Ali never rested at demonstrating the supremacy of his skills. (Scroll down, after clicking on the link where his name appears above, to see his long list of fights.) He used them, and his title as World Champion… even the title itself, to call attention to taking pride in who you are, and what you believe in.

In the process of standing up for who he is, even when it pisses off many, he’s become one of the most respected men on the planet… among blacks and whites, Christians and Jews, Muslims and Buddhists, agnostics and academics, sportsmen and slum dogs… and all the rest of us.

His physical grace transcended his sport, and his mental courage transcends even the ravages of age and infirmity.

The super masculine menials and omnipotent administrators of his youth notwithstanding, Ali is still a man with something to say.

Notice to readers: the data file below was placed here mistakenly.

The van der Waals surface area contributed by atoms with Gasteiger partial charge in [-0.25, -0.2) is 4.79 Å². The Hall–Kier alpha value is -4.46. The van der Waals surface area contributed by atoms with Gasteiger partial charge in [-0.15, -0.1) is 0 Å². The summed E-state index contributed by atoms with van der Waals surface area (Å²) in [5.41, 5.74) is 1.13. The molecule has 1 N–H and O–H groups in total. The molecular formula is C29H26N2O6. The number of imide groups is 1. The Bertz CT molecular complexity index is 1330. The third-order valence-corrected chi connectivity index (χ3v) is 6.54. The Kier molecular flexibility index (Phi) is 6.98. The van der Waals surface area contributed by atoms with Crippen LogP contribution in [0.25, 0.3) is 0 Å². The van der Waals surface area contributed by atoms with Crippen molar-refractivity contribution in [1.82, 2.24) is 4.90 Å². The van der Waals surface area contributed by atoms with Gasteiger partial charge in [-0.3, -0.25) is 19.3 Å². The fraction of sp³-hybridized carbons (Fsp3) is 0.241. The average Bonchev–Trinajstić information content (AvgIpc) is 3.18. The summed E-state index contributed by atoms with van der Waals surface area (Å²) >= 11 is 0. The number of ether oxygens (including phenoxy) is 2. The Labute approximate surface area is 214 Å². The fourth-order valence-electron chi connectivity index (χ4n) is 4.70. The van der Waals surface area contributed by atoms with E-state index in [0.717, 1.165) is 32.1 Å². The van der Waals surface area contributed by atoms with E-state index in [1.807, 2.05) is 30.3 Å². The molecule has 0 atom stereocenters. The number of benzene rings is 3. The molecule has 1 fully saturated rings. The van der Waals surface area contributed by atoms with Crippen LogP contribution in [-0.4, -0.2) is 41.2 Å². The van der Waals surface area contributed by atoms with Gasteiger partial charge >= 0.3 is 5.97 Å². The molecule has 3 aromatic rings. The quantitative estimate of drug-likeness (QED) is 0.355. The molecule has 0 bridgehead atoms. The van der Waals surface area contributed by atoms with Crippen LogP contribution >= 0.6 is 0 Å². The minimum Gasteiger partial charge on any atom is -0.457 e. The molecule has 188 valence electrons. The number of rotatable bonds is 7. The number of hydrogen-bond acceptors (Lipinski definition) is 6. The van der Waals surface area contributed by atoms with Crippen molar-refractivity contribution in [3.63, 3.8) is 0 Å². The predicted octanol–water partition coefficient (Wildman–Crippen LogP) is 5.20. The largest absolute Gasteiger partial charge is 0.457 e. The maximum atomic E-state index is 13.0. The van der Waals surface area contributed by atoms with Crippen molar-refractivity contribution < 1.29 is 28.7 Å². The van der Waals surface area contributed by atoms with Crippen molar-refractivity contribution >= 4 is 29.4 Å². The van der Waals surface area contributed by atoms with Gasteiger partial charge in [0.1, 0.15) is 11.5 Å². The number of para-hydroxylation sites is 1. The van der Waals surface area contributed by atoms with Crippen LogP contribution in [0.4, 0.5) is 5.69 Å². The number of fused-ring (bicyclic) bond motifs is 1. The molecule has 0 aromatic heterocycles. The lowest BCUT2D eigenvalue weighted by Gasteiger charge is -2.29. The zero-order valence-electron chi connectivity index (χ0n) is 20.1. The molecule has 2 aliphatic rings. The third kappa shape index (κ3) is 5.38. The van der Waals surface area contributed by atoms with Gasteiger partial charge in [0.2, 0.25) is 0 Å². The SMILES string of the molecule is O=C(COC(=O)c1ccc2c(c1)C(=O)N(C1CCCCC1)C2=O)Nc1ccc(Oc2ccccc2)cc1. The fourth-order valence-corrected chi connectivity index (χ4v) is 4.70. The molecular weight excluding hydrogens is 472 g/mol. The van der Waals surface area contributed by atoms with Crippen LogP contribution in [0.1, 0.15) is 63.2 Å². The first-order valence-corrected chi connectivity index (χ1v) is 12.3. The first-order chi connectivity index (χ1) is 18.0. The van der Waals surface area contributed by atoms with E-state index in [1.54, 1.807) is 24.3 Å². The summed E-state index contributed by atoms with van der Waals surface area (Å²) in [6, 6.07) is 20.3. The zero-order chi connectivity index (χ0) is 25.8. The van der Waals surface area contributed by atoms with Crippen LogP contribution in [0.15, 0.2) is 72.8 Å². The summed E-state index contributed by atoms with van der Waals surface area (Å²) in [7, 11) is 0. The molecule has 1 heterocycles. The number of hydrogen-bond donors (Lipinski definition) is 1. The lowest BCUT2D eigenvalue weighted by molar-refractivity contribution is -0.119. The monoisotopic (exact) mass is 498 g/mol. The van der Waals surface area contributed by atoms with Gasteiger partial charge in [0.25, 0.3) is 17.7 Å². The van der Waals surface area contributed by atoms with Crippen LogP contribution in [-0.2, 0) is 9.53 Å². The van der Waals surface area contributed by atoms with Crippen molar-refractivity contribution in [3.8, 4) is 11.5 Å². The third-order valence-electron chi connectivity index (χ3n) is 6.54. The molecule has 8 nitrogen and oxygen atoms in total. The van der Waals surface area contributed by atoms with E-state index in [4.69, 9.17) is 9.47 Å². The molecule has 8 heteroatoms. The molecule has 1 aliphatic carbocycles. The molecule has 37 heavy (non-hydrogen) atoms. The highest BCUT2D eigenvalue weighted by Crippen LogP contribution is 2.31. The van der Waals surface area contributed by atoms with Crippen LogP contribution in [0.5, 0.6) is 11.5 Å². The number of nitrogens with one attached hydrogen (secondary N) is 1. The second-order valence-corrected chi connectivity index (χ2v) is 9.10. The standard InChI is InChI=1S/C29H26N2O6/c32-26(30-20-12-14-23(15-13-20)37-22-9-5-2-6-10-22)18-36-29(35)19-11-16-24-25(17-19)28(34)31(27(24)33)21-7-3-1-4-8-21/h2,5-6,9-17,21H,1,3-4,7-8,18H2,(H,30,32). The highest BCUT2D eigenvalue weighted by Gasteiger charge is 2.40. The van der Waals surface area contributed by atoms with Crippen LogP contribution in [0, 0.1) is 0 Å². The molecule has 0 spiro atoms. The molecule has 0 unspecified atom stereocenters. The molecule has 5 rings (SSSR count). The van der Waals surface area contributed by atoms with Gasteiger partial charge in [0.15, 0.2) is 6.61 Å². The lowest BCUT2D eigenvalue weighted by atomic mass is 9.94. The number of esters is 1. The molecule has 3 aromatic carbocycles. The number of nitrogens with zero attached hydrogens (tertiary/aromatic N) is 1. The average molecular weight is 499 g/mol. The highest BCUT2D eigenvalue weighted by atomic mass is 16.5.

In late August, he flew to the UK to appear in soccer numerous stadiums. During the trip, he visited Ireland, from which one of his ancestors emigrated to the US in the late 1860s. Who would have thunk it?

About his racial make-up you say? No. Rather that in a country which has been fighting over religion (and property) for more than 200 years, this pugilist could motivate an all white group of historical combatants to put down their guns, deck out Ennis in County Clare, Ireland, and welcome a black man, and an Infidel, as one of their own, and one of their idols.

Their pride was just overwhelming.

So is ours.

So should be yours.

He was over there representing us… not a single drop of blood was shed, and the world was suddenly a better place for his being in it.

We humbly suggest that the future of our planet rests on our ability to get along and respect one another, and that personal pride is a function of personal behavior.

We would further suggest that if more people listened to what this man is saying, rather than competing for his autograph, we would be living in a much more peaceful world.